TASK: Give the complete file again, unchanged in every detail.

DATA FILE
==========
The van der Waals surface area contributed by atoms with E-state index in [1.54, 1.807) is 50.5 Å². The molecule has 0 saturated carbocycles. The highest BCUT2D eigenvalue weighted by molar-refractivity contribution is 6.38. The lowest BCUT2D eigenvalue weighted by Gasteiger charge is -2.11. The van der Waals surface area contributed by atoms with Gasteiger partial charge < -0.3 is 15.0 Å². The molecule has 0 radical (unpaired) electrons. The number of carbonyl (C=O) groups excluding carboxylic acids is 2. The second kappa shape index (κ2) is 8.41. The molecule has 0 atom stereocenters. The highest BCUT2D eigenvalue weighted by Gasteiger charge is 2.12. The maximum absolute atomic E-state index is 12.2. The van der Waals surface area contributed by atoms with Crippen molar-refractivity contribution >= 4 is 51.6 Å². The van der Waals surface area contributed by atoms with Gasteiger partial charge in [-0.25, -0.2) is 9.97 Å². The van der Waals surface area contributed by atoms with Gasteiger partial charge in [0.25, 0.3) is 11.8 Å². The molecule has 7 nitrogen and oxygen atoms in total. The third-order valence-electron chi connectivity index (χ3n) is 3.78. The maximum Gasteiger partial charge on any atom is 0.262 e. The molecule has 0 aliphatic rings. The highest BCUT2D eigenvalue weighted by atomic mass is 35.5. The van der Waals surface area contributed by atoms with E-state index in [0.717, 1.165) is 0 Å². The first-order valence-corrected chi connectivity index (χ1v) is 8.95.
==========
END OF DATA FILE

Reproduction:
The van der Waals surface area contributed by atoms with E-state index in [1.54, 1.807) is 50.5 Å². The molecule has 0 saturated carbocycles. The highest BCUT2D eigenvalue weighted by molar-refractivity contribution is 6.38. The lowest BCUT2D eigenvalue weighted by Gasteiger charge is -2.11. The van der Waals surface area contributed by atoms with Gasteiger partial charge < -0.3 is 15.0 Å². The molecule has 0 radical (unpaired) electrons. The number of carbonyl (C=O) groups excluding carboxylic acids is 2. The second kappa shape index (κ2) is 8.41. The molecule has 0 atom stereocenters. The highest BCUT2D eigenvalue weighted by Gasteiger charge is 2.12. The maximum absolute atomic E-state index is 12.2. The van der Waals surface area contributed by atoms with Crippen molar-refractivity contribution >= 4 is 51.6 Å². The van der Waals surface area contributed by atoms with Gasteiger partial charge in [-0.25, -0.2) is 9.97 Å². The van der Waals surface area contributed by atoms with Gasteiger partial charge in [0.25, 0.3) is 11.8 Å². The molecule has 7 nitrogen and oxygen atoms in total. The third-order valence-electron chi connectivity index (χ3n) is 3.78. The maximum Gasteiger partial charge on any atom is 0.262 e. The molecule has 0 aliphatic rings. The highest BCUT2D eigenvalue weighted by atomic mass is 35.5. The van der Waals surface area contributed by atoms with E-state index in [0.717, 1.165) is 0 Å². The first-order valence-corrected chi connectivity index (χ1v) is 8.95.